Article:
People are now able to find planets — and they do not even have to be astronomers. They just have to have an interest in astronomy and know what to look for. A citizen science astronomy site allows people to scan data gleaned from NASA’s Kepler space telescope. Two people — one person from San Francisco and the other from Cottonwood, Arizona — noticed a periodic change in the light in a certain area outside of the solar system.
The exoplanet — or extrasolar planet, a planet outside the solar system — that the two citizen scientists found orbits within a quadruple star system. A quadruple star system is a set of two stars that orbits yet another set of two stars. Each set of stars has one star that orbits the other star. According to Wired Science, barely a year ago, astronomers were not sure if a planet could even exist in a binary star system, much less a quadruple star system.
Previously, scientists learned that circumbinary exoplanets much like the Tatooine of Star Wars do exist. Once the first one was discovered, at least five others have been found. Circumbinary planets, like Tatooine, have two suns, so they have two sunsets and two sunrises. A person on those planets may even see two bright stars wandering amongst the rest of the stars visible from that planet.
According to Wired Science, approximately one-half of all the stars in the universe are binary — meaning one star orbits another. If planets can exist in these star solar systems, there is a much bigger chance of finding life outside of Earth.
The exoplanet found by the citizen scientists is located in the star system KIC 4862625. The star system is about 3,200 light years away from Earth. The two scientists noticed that the light changed — dimmed — around this star system periodically. They learned that the planet, now known as PH1, was passing in front of the star system, thus eclipsing the light from the stars. PH1 orbits every 138 days.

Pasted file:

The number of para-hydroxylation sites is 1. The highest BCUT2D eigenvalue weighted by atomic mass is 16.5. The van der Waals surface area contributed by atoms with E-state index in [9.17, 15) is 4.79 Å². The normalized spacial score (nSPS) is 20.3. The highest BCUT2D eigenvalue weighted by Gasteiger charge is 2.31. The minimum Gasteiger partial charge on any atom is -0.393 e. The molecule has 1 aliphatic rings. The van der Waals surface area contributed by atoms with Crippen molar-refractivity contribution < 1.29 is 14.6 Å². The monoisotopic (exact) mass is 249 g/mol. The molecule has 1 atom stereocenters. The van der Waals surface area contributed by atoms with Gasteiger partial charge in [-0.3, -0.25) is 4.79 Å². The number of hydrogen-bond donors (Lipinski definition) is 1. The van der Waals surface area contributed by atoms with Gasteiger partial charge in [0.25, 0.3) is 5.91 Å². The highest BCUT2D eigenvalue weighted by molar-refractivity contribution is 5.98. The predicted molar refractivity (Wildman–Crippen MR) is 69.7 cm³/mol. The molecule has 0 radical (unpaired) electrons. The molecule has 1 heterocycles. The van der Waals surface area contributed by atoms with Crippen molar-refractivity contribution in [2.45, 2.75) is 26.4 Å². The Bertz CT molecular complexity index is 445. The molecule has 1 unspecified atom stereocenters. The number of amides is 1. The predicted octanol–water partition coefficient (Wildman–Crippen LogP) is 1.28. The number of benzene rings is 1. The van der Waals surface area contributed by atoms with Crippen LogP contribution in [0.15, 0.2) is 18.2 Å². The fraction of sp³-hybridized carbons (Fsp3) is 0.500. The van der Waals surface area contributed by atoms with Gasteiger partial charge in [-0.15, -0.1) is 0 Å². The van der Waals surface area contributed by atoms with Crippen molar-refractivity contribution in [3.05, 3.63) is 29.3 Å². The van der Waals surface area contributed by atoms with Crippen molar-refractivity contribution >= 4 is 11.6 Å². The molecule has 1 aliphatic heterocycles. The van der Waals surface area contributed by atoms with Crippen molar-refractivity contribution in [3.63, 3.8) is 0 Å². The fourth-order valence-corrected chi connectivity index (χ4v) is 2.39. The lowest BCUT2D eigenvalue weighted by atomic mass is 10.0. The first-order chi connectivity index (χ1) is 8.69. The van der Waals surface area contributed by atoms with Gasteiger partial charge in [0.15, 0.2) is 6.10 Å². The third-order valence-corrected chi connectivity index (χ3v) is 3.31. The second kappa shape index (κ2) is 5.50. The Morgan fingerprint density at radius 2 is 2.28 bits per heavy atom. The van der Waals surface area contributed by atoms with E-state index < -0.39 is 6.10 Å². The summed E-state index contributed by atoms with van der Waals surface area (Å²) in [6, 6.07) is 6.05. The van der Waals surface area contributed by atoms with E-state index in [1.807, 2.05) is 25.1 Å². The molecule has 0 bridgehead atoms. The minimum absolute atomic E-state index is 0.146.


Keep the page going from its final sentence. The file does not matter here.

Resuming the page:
Wired Science states that PH1 is a gas planet that has a radius that is 6.2 times the radius of Earth. This means that PH1 is a little bigger than Neptune. Scientists estimate its mass at about half of Jupiter’s mass. The binary stars around the planet have more mass than the sun — 1.5 time and 0.41 times — and one star orbits the other every 20 days. These are called the planet’s binary pair parents. The other set of stars — the two stars that orbit the pair parent stars, are further away from the parent stars than 1,000 times the distance between the Earth and our Sun.
Astronomers at Yale confirmed the citizen scientists’ findings and the work is being presented on October 15, 2012 at the American Astronomical Society’s Division for Planetary Sciences meeting, being held in Reno, Nevada. The discovery has also been submitted to The Astrophysical Journal.